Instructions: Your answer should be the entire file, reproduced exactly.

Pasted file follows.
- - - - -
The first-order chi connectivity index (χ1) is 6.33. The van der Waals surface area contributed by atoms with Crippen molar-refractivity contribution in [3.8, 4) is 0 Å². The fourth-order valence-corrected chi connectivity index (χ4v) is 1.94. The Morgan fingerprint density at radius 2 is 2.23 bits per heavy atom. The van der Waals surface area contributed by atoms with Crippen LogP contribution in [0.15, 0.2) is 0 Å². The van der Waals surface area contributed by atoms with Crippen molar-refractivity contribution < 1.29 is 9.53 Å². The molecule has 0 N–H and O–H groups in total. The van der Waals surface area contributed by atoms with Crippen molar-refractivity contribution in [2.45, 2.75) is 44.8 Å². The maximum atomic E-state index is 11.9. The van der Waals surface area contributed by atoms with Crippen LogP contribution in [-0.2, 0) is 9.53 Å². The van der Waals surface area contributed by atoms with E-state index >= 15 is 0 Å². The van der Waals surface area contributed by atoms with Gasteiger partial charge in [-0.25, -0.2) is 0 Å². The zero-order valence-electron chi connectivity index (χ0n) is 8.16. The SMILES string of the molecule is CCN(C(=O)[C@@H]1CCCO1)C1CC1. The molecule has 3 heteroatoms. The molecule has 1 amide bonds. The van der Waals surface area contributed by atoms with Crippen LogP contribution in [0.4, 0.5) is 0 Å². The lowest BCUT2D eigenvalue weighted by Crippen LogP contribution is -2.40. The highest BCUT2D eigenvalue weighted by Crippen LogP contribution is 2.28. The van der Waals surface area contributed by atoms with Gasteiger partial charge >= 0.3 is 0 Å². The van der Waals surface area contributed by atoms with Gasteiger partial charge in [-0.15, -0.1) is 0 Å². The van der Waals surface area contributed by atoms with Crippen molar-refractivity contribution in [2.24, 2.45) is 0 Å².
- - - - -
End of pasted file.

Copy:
The first-order chi connectivity index (χ1) is 6.33. The van der Waals surface area contributed by atoms with Crippen molar-refractivity contribution in [3.8, 4) is 0 Å². The fourth-order valence-corrected chi connectivity index (χ4v) is 1.94. The Morgan fingerprint density at radius 2 is 2.23 bits per heavy atom. The van der Waals surface area contributed by atoms with Crippen LogP contribution in [0.15, 0.2) is 0 Å². The van der Waals surface area contributed by atoms with Crippen molar-refractivity contribution < 1.29 is 9.53 Å². The molecule has 0 N–H and O–H groups in total. The van der Waals surface area contributed by atoms with Crippen molar-refractivity contribution in [2.45, 2.75) is 44.8 Å². The maximum atomic E-state index is 11.9. The van der Waals surface area contributed by atoms with Crippen LogP contribution in [-0.2, 0) is 9.53 Å². The van der Waals surface area contributed by atoms with E-state index >= 15 is 0 Å². The van der Waals surface area contributed by atoms with Gasteiger partial charge in [-0.25, -0.2) is 0 Å². The zero-order valence-electron chi connectivity index (χ0n) is 8.16. The SMILES string of the molecule is CCN(C(=O)[C@@H]1CCCO1)C1CC1. The molecule has 3 heteroatoms. The molecule has 1 amide bonds. The van der Waals surface area contributed by atoms with Crippen LogP contribution in [0.4, 0.5) is 0 Å². The lowest BCUT2D eigenvalue weighted by Crippen LogP contribution is -2.40. The highest BCUT2D eigenvalue weighted by Crippen LogP contribution is 2.28. The van der Waals surface area contributed by atoms with Gasteiger partial charge >= 0.3 is 0 Å². The van der Waals surface area contributed by atoms with Gasteiger partial charge in [-0.15, -0.1) is 0 Å². The van der Waals surface area contributed by atoms with Crippen molar-refractivity contribution in [2.24, 2.45) is 0 Å².